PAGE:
Clouds of ultralight particles can form around dark circular holes. A team of physicists from the University of Amsterdam and Harvard University now suggests that these clouds will leave a mark on the gravitational waves emitted by double black holes.

Black holes are often thought to swallow all kinds of material and energy, and however, it has long been known that they can no longer waste one of their masses through superradiance. Although this phenomenon is known to be possible, it only works if new, to date invisible particles with low concentrations are present in nature, as several theories have been predicted beyond the Standard Model of particle physics.

Ionizing atoms pull down.

When a mass is extracted from a black hole using high light, it forms a giant cloud around the black hole, forming a magnetic field. Despite the large size of the atomic force atom, comparisons with smaller particles are accurate due to the similarity of the black hole and its cloud to the typical structure of ordinary atoms, where electron clouds surround the nucleus of protons and neutrons.

This week, a letter from Physical Review Letters, a team comprising UvA scholars Daniel Baumann, Gianfranco Bertone, Giovanni Maria Tomaselli, and Harvard University physicist John Stout suggests comparisons between ordinary atoms and gravity are much deeper than just atoms. Structural similarity: they say that parallels can identify new particles with gravitational waves in future interferometers.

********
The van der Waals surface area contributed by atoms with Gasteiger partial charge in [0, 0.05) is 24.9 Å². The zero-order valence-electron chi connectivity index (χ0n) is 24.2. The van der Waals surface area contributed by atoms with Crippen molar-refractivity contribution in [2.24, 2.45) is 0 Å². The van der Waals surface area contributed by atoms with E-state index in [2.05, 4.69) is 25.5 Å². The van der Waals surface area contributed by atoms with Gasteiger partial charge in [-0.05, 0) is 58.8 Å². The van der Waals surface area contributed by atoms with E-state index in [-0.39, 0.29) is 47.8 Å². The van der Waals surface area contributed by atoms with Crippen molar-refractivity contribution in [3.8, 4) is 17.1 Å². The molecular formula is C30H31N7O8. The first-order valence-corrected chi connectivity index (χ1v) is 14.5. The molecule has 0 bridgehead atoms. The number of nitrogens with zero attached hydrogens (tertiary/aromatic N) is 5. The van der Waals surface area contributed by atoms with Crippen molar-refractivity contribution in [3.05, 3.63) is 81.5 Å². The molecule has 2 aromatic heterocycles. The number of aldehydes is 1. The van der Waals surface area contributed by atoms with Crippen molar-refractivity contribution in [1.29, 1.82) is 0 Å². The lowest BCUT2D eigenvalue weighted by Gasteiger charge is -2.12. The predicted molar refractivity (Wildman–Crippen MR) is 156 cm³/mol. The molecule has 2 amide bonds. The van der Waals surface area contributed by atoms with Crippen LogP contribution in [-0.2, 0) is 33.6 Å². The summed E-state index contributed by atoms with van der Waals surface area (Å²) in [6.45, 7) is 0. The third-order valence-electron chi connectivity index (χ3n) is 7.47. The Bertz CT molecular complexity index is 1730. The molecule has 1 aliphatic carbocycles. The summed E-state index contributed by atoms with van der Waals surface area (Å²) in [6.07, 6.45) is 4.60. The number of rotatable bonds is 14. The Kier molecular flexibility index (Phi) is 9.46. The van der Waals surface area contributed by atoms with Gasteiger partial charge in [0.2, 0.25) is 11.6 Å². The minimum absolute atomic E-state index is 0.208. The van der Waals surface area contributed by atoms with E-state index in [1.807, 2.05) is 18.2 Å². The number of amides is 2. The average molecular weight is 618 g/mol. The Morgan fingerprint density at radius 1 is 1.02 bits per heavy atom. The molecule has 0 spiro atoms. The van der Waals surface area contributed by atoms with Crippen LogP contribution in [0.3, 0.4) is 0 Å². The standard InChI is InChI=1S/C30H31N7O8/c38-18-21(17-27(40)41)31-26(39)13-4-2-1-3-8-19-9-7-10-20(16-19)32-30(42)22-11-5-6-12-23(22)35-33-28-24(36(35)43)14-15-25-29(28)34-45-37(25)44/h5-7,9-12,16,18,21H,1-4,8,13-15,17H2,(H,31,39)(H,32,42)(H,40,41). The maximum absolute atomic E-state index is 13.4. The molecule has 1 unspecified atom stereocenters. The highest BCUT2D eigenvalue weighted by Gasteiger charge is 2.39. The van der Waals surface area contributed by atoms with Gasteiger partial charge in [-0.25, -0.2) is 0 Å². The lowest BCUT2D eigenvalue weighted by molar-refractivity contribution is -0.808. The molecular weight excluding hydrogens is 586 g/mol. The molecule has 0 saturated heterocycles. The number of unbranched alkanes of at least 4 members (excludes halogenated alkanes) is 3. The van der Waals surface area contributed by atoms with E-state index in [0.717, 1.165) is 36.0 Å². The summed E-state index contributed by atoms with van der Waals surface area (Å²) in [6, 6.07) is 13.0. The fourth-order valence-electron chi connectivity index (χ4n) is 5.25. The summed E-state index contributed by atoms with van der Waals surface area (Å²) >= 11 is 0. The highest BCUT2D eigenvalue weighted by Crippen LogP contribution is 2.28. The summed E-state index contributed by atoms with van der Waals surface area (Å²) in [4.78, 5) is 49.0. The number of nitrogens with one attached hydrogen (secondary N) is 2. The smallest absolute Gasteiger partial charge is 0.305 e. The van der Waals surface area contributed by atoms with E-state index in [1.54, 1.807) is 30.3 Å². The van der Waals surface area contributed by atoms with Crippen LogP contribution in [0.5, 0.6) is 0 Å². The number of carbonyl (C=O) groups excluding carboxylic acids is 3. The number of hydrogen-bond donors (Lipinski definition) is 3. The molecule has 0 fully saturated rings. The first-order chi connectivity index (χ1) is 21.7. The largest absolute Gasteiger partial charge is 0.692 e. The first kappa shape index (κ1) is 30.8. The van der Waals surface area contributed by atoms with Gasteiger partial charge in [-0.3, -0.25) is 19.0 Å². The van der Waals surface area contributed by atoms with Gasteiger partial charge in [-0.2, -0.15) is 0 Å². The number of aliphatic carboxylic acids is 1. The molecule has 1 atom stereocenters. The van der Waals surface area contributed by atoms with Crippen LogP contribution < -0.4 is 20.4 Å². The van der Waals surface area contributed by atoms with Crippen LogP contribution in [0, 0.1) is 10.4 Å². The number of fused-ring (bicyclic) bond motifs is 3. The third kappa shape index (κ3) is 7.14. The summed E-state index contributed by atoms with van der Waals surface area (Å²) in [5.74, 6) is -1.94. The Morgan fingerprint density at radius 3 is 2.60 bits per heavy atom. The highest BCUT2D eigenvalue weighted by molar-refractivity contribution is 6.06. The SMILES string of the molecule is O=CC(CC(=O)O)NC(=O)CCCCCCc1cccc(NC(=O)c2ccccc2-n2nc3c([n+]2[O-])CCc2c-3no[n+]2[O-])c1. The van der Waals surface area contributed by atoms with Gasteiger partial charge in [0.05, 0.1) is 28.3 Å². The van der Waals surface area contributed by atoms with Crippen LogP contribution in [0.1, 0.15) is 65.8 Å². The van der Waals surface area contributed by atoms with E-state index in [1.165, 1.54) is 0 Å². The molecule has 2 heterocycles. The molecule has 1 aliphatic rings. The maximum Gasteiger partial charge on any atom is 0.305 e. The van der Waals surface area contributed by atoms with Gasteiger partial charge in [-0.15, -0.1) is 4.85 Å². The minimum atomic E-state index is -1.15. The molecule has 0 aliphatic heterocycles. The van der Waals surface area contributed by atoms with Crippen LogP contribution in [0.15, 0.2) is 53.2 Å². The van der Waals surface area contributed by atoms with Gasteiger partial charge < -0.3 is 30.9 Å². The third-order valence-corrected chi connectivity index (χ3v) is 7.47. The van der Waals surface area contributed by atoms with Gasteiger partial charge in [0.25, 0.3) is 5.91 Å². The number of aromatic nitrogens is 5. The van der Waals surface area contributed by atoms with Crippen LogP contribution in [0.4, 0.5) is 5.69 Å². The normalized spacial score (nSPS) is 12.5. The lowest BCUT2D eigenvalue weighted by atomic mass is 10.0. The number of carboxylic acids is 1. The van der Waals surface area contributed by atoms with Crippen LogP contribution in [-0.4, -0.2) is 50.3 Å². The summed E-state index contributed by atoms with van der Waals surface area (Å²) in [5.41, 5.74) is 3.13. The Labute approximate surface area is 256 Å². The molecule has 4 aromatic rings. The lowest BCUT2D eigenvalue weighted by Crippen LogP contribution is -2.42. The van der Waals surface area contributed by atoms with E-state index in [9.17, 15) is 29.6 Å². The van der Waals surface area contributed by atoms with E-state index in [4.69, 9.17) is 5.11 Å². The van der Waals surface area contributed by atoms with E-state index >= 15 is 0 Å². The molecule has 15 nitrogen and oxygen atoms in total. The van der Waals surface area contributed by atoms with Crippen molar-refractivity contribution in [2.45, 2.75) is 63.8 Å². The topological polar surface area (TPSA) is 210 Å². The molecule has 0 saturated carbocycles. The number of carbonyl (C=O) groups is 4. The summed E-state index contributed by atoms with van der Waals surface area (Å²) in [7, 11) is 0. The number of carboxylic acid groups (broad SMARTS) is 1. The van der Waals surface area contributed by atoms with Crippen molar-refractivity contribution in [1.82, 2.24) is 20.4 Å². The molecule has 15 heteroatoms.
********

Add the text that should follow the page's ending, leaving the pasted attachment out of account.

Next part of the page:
Researchers have learned the subtle proportions of the so-called “photoelectric effect in new work.” In this well-known process, for example, used in solar cells to generate electricity, ordinary electrons absorb the energy of light events and release them from matter — atoms “ionize.” In the analog of gravity, where the atom of gravity is part of a binary system of two heavy objects, it is disturbed by the presence of a large companion, either a second black hole or a neutron star. Just as the electrons in the electromagnetic field absorb the light of an event light, the ultralight light particles can absorb the corresponding rotation energy so that another cloud is released from the atom’s magnetic field.

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Alice is the Chief Editor with relevant experience of three years, Alice has founded Galaxy Reporters. She has a keen interest in the field of science. She is the pillar behind the in-depth coverages of Science news. She has written several papers and high-level documentation.


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